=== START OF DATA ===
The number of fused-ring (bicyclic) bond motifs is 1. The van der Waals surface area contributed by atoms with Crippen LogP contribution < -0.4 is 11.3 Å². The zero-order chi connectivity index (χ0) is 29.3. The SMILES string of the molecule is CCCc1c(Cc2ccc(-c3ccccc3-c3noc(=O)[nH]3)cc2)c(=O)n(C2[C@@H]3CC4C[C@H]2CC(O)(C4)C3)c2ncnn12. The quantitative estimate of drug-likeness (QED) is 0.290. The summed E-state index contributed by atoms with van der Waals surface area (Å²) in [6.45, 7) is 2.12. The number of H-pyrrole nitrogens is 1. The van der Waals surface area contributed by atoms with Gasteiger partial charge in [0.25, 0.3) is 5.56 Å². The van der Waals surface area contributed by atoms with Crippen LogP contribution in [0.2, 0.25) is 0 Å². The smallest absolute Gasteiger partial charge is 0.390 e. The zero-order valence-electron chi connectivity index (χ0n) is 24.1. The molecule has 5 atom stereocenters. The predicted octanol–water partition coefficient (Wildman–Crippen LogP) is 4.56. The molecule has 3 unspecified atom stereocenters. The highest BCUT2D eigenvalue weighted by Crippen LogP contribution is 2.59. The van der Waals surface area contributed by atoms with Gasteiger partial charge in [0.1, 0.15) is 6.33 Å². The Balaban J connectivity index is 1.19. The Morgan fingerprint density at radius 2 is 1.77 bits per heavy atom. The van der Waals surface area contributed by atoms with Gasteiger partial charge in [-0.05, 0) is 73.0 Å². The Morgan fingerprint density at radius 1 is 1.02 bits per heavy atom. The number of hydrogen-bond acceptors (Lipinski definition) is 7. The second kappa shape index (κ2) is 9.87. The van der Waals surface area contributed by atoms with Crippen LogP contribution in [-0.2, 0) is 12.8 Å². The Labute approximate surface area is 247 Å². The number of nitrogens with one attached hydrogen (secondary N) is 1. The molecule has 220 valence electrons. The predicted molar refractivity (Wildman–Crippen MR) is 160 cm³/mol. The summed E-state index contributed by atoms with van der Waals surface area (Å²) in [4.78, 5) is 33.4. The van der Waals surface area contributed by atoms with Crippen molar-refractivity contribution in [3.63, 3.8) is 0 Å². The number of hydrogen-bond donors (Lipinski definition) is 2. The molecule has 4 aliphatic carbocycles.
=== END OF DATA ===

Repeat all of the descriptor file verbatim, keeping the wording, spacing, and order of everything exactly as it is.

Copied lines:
The number of fused-ring (bicyclic) bond motifs is 1. The van der Waals surface area contributed by atoms with Crippen LogP contribution < -0.4 is 11.3 Å². The zero-order chi connectivity index (χ0) is 29.3. The SMILES string of the molecule is CCCc1c(Cc2ccc(-c3ccccc3-c3noc(=O)[nH]3)cc2)c(=O)n(C2[C@@H]3CC4C[C@H]2CC(O)(C4)C3)c2ncnn12. The quantitative estimate of drug-likeness (QED) is 0.290. The summed E-state index contributed by atoms with van der Waals surface area (Å²) in [6.45, 7) is 2.12. The number of H-pyrrole nitrogens is 1. The van der Waals surface area contributed by atoms with Gasteiger partial charge in [0.25, 0.3) is 5.56 Å². The van der Waals surface area contributed by atoms with Crippen LogP contribution in [0.2, 0.25) is 0 Å². The smallest absolute Gasteiger partial charge is 0.390 e. The zero-order valence-electron chi connectivity index (χ0n) is 24.1. The molecule has 5 atom stereocenters. The predicted octanol–water partition coefficient (Wildman–Crippen LogP) is 4.56. The molecule has 3 unspecified atom stereocenters. The highest BCUT2D eigenvalue weighted by Crippen LogP contribution is 2.59. The van der Waals surface area contributed by atoms with Gasteiger partial charge in [0.1, 0.15) is 6.33 Å². The Balaban J connectivity index is 1.19. The Morgan fingerprint density at radius 2 is 1.77 bits per heavy atom. The van der Waals surface area contributed by atoms with Gasteiger partial charge in [-0.05, 0) is 73.0 Å². The Morgan fingerprint density at radius 1 is 1.02 bits per heavy atom. The number of hydrogen-bond acceptors (Lipinski definition) is 7. The second kappa shape index (κ2) is 9.87. The van der Waals surface area contributed by atoms with Crippen LogP contribution in [-0.2, 0) is 12.8 Å². The Labute approximate surface area is 247 Å². The number of nitrogens with one attached hydrogen (secondary N) is 1. The molecule has 220 valence electrons. The predicted molar refractivity (Wildman–Crippen MR) is 160 cm³/mol. The summed E-state index contributed by atoms with van der Waals surface area (Å²) in [4.78, 5) is 33.4. The van der Waals surface area contributed by atoms with Crippen molar-refractivity contribution in [3.63, 3.8) is 0 Å². The number of hydrogen-bond donors (Lipinski definition) is 2. The molecule has 4 aliphatic carbocycles.